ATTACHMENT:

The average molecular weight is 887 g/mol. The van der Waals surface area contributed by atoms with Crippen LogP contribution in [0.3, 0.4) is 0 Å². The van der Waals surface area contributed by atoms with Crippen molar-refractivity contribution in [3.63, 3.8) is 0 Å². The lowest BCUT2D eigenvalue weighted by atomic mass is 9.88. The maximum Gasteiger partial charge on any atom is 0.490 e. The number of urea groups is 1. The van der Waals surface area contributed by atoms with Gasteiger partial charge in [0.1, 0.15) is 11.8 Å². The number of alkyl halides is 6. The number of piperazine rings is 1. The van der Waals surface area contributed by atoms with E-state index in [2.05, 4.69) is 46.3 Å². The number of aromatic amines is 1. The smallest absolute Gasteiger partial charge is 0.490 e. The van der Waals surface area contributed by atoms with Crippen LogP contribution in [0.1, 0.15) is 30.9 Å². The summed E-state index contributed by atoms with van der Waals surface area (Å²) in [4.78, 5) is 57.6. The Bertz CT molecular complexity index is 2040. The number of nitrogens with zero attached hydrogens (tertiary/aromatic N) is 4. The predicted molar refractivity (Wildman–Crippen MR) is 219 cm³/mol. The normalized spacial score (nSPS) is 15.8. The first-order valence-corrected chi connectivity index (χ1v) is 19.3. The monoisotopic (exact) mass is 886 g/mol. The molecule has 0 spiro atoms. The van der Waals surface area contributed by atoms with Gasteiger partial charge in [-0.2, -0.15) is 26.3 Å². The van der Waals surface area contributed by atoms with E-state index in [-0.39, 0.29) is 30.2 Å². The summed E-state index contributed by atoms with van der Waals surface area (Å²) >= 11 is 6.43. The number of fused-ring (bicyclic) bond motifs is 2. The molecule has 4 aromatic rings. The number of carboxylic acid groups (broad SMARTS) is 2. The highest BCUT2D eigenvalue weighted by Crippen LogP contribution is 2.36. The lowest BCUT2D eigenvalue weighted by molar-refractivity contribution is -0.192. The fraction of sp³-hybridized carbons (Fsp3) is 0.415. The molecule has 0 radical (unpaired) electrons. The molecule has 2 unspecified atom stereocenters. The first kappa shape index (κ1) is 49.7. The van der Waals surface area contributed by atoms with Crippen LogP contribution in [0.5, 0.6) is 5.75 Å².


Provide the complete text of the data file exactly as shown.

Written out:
The average molecular weight is 887 g/mol. The van der Waals surface area contributed by atoms with Crippen LogP contribution in [0.3, 0.4) is 0 Å². The van der Waals surface area contributed by atoms with Crippen molar-refractivity contribution in [3.63, 3.8) is 0 Å². The lowest BCUT2D eigenvalue weighted by atomic mass is 9.88. The maximum Gasteiger partial charge on any atom is 0.490 e. The number of urea groups is 1. The van der Waals surface area contributed by atoms with Gasteiger partial charge in [0.1, 0.15) is 11.8 Å². The number of alkyl halides is 6. The number of piperazine rings is 1. The van der Waals surface area contributed by atoms with E-state index in [2.05, 4.69) is 46.3 Å². The number of aromatic amines is 1. The smallest absolute Gasteiger partial charge is 0.490 e. The van der Waals surface area contributed by atoms with Crippen LogP contribution in [0.1, 0.15) is 30.9 Å². The summed E-state index contributed by atoms with van der Waals surface area (Å²) in [4.78, 5) is 57.6. The Bertz CT molecular complexity index is 2040. The number of nitrogens with zero attached hydrogens (tertiary/aromatic N) is 4. The predicted molar refractivity (Wildman–Crippen MR) is 219 cm³/mol. The normalized spacial score (nSPS) is 15.8. The first-order valence-corrected chi connectivity index (χ1v) is 19.3. The monoisotopic (exact) mass is 886 g/mol. The molecule has 0 spiro atoms. The van der Waals surface area contributed by atoms with Gasteiger partial charge in [-0.2, -0.15) is 26.3 Å². The van der Waals surface area contributed by atoms with E-state index in [-0.39, 0.29) is 30.2 Å². The summed E-state index contributed by atoms with van der Waals surface area (Å²) >= 11 is 6.43. The number of fused-ring (bicyclic) bond motifs is 2. The molecule has 4 aromatic rings. The number of carboxylic acid groups (broad SMARTS) is 2. The highest BCUT2D eigenvalue weighted by Crippen LogP contribution is 2.36. The lowest BCUT2D eigenvalue weighted by molar-refractivity contribution is -0.192. The fraction of sp³-hybridized carbons (Fsp3) is 0.415. The molecule has 0 radical (unpaired) electrons. The molecule has 2 unspecified atom stereocenters. The first kappa shape index (κ1) is 49.7. The van der Waals surface area contributed by atoms with Crippen LogP contribution in [0.5, 0.6) is 5.75 Å².